WASHINGTON – The U.S. economy expanded at its most robust pace in more than two years in the spring and appears to have momentum going into the second half of the year, supported by solid consumer spending and a pickup in business investment.
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Gross domestic product, a broad measure of the goods and services produced across the U.S., rose at a seasonally and inflation-adjusted annual rate of 3% in the second quarter, the Commerce Department said Wednesday. That was the strongest quarter in more than two years and some forecasters expect growth will remain around that pace in the third quarter.
Since the recession ended in mid-2009, economic growth has fluctuated from quarter to quarter while averaging a little more than 2% a year. It is far from clear that a sustained breakout from that modest pace was building as the expansion entered its ninth year; similar past accelerations have proven fleeting. But some promising trends are under way, including a global pickup in growth supporting exports, rising employment supporting household income and spending, and robust corporate profits and confidence, supporting investment.
For now, at least, there is little sign of an imminent downturn.
"Typically in a business expansion, you would see growth start to arc downward as we get later into the cycle," said Ellen Zentner, chief U.S. economist at Morgan Stanley. But so far, she said, the pace of growth has remained steady: "It's incredible to sustain this kind of momentum this far into a business expansion."
Wednesday's report was an upgrade from the 2.6% GDP growth pace the government had reported last month based on less-complete data. The upward revision reflected stronger household and business spending, offset in part by a sharper pullback in outlays by state and local governments.
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Hitting 3% growth was notable because President Donald Trump has said he wants to lift annual economic growth above 3% in a sustained fashion by rolling back regulations, overhauling the tax code and enacting other policy changes.
Consumer, business and investor optimism have all jumped since Mr. Trump's election last year. Other forces supporting U.S. economic activity were under way well before Mr. Trump took office, including the falling unemployment rate, stabilization in oil prices and an upswing in global growth.
Many forecasters expect economic growth will remain modest in the coming years, shaped by long-term demographic and other forces including slow worker productivity growth. Federal Reserve policy makers' median projection in June was for 2.2% growth this year followed by 2.1% growth in 2018 and 1.9% growth in 2019.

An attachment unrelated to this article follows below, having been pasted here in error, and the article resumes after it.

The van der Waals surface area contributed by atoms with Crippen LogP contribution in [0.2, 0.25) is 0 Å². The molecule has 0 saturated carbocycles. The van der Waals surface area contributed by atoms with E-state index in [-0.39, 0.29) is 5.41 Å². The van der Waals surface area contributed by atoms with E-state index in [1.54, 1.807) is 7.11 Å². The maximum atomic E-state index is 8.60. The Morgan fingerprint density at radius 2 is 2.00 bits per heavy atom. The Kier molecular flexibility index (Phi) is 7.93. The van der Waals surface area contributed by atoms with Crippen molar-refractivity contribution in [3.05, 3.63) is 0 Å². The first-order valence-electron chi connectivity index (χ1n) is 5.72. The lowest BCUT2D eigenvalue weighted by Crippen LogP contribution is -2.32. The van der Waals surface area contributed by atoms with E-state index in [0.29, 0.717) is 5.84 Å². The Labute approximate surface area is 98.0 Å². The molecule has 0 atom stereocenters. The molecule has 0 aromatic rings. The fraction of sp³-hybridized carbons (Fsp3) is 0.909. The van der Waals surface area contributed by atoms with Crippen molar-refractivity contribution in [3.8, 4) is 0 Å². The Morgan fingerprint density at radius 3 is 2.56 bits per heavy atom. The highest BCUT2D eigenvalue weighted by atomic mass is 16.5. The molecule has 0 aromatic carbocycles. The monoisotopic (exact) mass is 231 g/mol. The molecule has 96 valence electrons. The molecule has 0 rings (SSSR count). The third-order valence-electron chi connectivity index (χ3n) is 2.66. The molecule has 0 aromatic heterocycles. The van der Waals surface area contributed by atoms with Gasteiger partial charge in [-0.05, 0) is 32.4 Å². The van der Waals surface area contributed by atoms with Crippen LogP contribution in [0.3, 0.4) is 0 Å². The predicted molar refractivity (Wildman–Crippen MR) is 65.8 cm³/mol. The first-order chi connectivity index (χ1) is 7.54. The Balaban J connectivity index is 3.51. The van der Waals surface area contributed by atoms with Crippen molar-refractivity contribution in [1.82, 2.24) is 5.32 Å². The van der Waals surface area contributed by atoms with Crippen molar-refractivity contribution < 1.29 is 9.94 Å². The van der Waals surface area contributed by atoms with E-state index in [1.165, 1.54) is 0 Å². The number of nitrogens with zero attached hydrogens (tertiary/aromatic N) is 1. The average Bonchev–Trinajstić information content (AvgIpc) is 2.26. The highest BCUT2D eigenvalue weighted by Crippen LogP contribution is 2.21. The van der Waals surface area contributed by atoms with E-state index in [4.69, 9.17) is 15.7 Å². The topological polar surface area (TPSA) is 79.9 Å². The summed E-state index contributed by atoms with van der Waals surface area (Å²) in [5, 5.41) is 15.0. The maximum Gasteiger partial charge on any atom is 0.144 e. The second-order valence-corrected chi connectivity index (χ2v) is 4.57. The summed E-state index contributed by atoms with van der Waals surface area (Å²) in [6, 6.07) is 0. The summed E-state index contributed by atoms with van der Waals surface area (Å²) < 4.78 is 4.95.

"It is absolutely possible at times to have growth fluctuate and hit 3%, but to sustain 3% would imply a much larger and faster growing labor force than we have and a higher rate of productivity," Ms. Zentner said.
Since the recession ended in mid-2009, the economy's quarterly growth rate has bounced as high as 5.2%, while at times output has briefly contracted. Over the past 12 months, GDP expanded 2.2%, roughly in line with the expansion average.
Looking ahead, some forecasters see more solid growth over the summer; forecasting firm Macroeconomic Advisers on Wednesday projected a 3.4% growth rate for the third quarter.
IHS Markit Chief Economist Nariman Behravesh warned Hurricane Harvey could cause volatility in economic indicators for the second half of 2017, potentially reducing third-quarter growth and raising economic activity in the fourth quarter.
The details of Wednesday's report on the second quarter were broadly positive, including the strongest consumer-spending growth in a year. Household outlays rose at a 3.3% annual pace last quarter, up from a 1.9% rate in the first three months of the year.
Home-improvement retailer Lowe's Cos. said last week it expected 3.5% growth in same-store sales this year.
"Persisting job and income gains should continue to drive disposable income growth, and favorable revolving credit usage continues to hover near the highest rates of the current economic expansion, supplementing the spending power generated by stronger incomes," Chief Executive Robert Niblock told analysts.
Business investment was strong for a second-straight quarter, with fixed nonresidential investment rising at a 6.9% annual pace following 7.2% growth in the first quarter.
"Later in the business cycle, as the labor market has tightened and wage costs rise, the higher labor costs start to incentivize capex," Ms. Zentner said.
One weak spot in the second quarter: Spending by state and local governments fell at an annual rate of 1.7%, the sharpest pullback since late 2012. Public spending on infrastructure and other construction projects has slumped over the past few years.
Wednesday's report also included the government's first estimate for profits at U.S. corporations during the second quarter. Aftertax profits, without inventory valuation and capital consumption adjustments, fell 1.4% in the second quarter after rising 1.3% in the first quarter.
Second-quarter profits were up 8.1% from a year earlier, down from 11.8% annual growth in the first quarter but still robust.
Corporate profits deteriorated in 2015 as falling oil prices squeezed the domestic energy industry and a strong dollar damped demand for U.S. exports.
But earnings began to recover last year as crude prices stabilized and exporters are getting a boost because the dollar has weakened since early this year.
--Sarah Chaney contributed to this article.
Write to Ben Leubsdorf at firstname.lastname@example.org
(END) Dow Jones Newswires
August 30, 2017 14:17 ET (18:17 GMT)